It must be glorious to be a parent of a teenager – in China. In its latest incarnation as Mai-Baap Zedong, the Chinese State has invoked rules for under-18s with regard to their gaming hours. State regulators have gone straight to the supply side – the demand side being unreliable, devious and ingenious. Online gaming companies will be shut down if they provide their services to minors beyond the prescribed timings of 8 pm to 9 pm on Fridays to Sundays and on public holidays. This, as any nation once hooked to both opium and the ‘opium of the masses’ knows, is ‘for their own good’.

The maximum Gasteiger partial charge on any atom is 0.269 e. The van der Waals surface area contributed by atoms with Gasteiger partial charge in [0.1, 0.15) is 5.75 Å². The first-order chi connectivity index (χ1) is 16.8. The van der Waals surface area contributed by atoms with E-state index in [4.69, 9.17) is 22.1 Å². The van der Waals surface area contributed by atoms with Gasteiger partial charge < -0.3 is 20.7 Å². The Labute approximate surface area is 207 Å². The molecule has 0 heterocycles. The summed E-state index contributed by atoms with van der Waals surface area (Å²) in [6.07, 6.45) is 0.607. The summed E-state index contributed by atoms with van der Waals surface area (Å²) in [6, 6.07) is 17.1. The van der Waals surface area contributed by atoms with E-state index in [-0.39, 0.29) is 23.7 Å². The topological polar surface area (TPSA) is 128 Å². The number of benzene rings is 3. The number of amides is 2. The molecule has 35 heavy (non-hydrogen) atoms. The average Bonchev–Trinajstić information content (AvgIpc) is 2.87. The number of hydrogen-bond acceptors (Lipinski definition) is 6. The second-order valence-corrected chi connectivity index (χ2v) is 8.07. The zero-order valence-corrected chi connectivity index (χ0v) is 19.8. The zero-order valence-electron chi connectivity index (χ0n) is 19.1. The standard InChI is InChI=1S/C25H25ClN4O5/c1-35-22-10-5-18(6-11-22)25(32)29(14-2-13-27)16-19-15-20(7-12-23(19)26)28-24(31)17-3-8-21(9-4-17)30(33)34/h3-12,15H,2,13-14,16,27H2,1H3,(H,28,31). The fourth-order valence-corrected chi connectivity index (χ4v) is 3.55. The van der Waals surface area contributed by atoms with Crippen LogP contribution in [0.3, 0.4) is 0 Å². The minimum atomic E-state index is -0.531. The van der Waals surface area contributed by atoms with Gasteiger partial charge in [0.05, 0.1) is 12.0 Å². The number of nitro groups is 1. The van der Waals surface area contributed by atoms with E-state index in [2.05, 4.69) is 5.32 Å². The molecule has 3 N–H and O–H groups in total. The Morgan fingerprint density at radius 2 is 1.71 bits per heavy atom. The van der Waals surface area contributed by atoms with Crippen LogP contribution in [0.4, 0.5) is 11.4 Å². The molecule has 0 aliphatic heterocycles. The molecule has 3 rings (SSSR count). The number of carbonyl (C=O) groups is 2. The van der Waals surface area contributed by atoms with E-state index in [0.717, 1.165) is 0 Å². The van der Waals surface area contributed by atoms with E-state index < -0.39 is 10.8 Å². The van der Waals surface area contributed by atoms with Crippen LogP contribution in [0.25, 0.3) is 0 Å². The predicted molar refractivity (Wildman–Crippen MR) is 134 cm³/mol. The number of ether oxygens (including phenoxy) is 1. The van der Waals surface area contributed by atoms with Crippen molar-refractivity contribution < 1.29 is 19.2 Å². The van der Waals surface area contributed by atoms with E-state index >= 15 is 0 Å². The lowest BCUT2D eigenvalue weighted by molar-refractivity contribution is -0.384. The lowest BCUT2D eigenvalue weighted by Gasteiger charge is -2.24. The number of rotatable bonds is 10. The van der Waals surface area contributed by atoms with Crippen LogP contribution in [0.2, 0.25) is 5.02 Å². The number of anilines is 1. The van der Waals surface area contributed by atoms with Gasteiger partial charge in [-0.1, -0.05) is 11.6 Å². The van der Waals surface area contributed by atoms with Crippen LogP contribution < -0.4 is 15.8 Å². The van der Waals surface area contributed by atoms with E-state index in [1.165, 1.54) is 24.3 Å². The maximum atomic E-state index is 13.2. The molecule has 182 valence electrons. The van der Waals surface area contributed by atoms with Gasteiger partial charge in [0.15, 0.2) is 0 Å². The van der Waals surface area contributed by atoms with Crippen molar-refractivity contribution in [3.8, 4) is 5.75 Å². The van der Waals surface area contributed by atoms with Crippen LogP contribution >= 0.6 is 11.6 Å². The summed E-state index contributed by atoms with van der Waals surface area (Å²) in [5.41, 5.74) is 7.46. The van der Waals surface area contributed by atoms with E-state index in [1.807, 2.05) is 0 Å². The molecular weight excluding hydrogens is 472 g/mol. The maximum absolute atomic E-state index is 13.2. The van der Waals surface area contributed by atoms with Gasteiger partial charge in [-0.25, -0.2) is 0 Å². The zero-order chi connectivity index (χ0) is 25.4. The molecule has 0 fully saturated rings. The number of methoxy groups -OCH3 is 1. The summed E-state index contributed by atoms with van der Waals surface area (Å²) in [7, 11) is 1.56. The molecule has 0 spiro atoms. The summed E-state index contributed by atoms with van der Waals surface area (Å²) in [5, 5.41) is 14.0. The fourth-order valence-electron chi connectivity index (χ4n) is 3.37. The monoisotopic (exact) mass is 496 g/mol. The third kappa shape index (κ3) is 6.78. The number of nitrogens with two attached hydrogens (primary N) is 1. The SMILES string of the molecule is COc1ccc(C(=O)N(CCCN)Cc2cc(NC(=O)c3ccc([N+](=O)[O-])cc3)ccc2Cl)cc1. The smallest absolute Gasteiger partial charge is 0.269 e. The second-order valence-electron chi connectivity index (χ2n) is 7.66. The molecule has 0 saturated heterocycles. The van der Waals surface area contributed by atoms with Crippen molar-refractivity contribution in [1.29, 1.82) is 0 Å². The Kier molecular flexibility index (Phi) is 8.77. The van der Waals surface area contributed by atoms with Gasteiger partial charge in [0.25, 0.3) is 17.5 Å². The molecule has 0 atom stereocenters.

For parents in chaotic societies like India, putting restrictions on their children’s play time is bound to create, at best, intergenerational disaffection, and, at worst, calls for azadi. And, with a one-party system still a $10 trillion-by-2030 kind of challenge, no government – not even Nitish Kumar’s teetotalitarian kind in Bihar – would dare to invite hostility from a future vote bank. The Mai-Baap Zedong system may well go the next hog: allow phones and internet access to youngsters only for certain hours. The slogan – ‘Parents of the world unite! You have nothing to lose but your children being chained to video games!’ – may be appealing enough to everyone to send their wards to China’s schools to instil some good old discipline.